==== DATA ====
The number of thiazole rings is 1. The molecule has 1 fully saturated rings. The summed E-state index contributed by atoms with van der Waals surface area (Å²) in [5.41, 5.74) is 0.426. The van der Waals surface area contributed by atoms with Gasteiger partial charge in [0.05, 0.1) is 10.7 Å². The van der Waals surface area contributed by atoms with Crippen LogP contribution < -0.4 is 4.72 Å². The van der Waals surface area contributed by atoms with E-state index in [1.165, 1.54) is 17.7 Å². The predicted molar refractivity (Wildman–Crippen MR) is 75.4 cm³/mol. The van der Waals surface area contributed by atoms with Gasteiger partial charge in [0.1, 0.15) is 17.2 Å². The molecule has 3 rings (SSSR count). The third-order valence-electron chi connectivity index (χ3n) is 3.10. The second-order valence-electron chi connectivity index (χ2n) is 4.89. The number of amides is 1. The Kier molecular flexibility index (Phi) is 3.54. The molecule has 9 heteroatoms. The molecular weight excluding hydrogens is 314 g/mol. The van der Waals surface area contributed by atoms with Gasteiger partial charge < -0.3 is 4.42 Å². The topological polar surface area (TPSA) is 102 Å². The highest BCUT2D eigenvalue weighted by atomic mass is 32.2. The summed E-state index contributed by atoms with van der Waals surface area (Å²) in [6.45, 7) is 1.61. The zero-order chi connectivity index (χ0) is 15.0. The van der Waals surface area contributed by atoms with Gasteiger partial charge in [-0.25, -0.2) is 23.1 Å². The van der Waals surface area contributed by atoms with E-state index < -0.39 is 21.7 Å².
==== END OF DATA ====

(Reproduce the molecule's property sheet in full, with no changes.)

The number of thiazole rings is 1. The molecule has 1 fully saturated rings. The summed E-state index contributed by atoms with van der Waals surface area (Å²) in [5.41, 5.74) is 0.426. The van der Waals surface area contributed by atoms with Gasteiger partial charge in [0.05, 0.1) is 10.7 Å². The van der Waals surface area contributed by atoms with Crippen LogP contribution < -0.4 is 4.72 Å². The van der Waals surface area contributed by atoms with E-state index in [1.165, 1.54) is 17.7 Å². The predicted molar refractivity (Wildman–Crippen MR) is 75.4 cm³/mol. The van der Waals surface area contributed by atoms with Gasteiger partial charge in [0.1, 0.15) is 17.2 Å². The molecule has 3 rings (SSSR count). The third-order valence-electron chi connectivity index (χ3n) is 3.10. The second-order valence-electron chi connectivity index (χ2n) is 4.89. The number of amides is 1. The Kier molecular flexibility index (Phi) is 3.54. The molecule has 9 heteroatoms. The molecular weight excluding hydrogens is 314 g/mol. The van der Waals surface area contributed by atoms with Gasteiger partial charge < -0.3 is 4.42 Å². The topological polar surface area (TPSA) is 102 Å². The highest BCUT2D eigenvalue weighted by atomic mass is 32.2. The summed E-state index contributed by atoms with van der Waals surface area (Å²) in [6.45, 7) is 1.61. The zero-order chi connectivity index (χ0) is 15.0. The van der Waals surface area contributed by atoms with Gasteiger partial charge in [-0.25, -0.2) is 23.1 Å². The van der Waals surface area contributed by atoms with E-state index < -0.39 is 21.7 Å².